May 28, 2010

Emmaus Walk / Debra Tomaselli

How a ‘homecoming’ helped me better understand our faith

Debra TomaselliI’ll never forget when my mother returned from the hospital carrying a tiny bundle. I was jumping up and down, just as eager to see Mom as to meet my baby brother.

“I want to hold the baby,” I shouted. “Can I hold the baby?”

Mom suggested I sit down, and I scrambled onto the sofa. There, she showed me how to cradle my arms and, hovering gently, carefully placed my baby brother into my embrace. I was 4 years old when Jim was born, and to me he was a living doll.

He found his way into my heart and remained there. We grew up together, riding tricycles and building forts, running sprints and playing softball.

Our final embrace occurred 33 years later when he succumbed to kidney failure. Once again, he was in my arms, but this time he left this world.

His death infuriated me.

“Why?” I shook my fist at God himself. “How could this be? God forbid this could happen.”

My stomach was in turmoil. My attitude was one of defeat. I doubted my faith in God. I couldn’t believe that anything good could come of losing my brother at such a tender age.

Strangely, as much as I rallied against God, the only place I felt comfort was at Mass. Ultimately, searching for solace, I began reading my Bible. And in Matthew 16, I discovered that the Apostle Peter and I had a lot in common.

Jesus had just finished feeding the multitudes with a few fish and a couple of loaves of bread. Life was good. Miracles were happening.

Later, Jesus confided in his disciples that he would go to Jerusalem, and what would happen to him there—that he would suffer at the hands of the Jewish leaders, be killed and, three days later, would be raised to life again.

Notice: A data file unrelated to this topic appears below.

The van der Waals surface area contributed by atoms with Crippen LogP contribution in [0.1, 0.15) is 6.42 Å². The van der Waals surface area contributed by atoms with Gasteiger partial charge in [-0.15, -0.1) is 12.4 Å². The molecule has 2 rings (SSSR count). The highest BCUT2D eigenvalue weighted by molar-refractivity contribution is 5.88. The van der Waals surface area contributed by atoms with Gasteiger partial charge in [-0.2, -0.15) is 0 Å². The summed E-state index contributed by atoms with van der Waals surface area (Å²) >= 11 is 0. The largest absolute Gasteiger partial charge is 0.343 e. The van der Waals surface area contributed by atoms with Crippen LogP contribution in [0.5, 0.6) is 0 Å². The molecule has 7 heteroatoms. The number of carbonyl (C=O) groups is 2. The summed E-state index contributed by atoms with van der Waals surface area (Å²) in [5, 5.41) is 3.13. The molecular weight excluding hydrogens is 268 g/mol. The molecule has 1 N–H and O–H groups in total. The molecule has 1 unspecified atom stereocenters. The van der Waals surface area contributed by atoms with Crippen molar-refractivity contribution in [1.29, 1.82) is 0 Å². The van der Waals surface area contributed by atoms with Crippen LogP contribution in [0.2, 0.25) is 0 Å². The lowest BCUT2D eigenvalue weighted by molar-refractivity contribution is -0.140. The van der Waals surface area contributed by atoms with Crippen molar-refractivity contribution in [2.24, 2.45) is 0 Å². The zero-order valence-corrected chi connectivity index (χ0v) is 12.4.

Maybe some of the disciples didn’t hear what Christ said. Maybe some of them didn’t understand.

Peter, however, bristled. His back stiffened, and he clenched his fists. He took Jesus aside.

“God forbid, Lord!” Peter said. “No such thing shall ever happen to you” (Mt 16:22).

Who wouldn’t feel like Peter? Nobody would ever want bad things to happen to someone we love. If I were there, I would have jumped on board with the disciple.

Like Peter, situations can discourage us. Is there something going on in your life that you can’t control? Are you confused by what is happening? Are you angry with an outcome, a diagnosis, an unwanted change? Did you ever wish you could have written the script differently?

But Jesus offers an unexpected reply to Peter’s retort. At least, I was surprised at Christ’s response. The Savior turned sharply. He squared his shoulders and stared at the disciple. Then he spoke.

Listen to what Jesus says. He delivers the message, not just to Peter, but also to us. His voice echoes throughout the ages. His reply is directed to you and to me. His reply set me free from the negativity that clouded my grief.

Listen to his response.

“Get behind me, Satan! … You are thinking not as God does, but as human beings do” (Mt 16:23).

(Debra Tomaselli lives in Altamonte Springs, Fla. Her column appears in several diocesan newspapers. Her e-mail address is †

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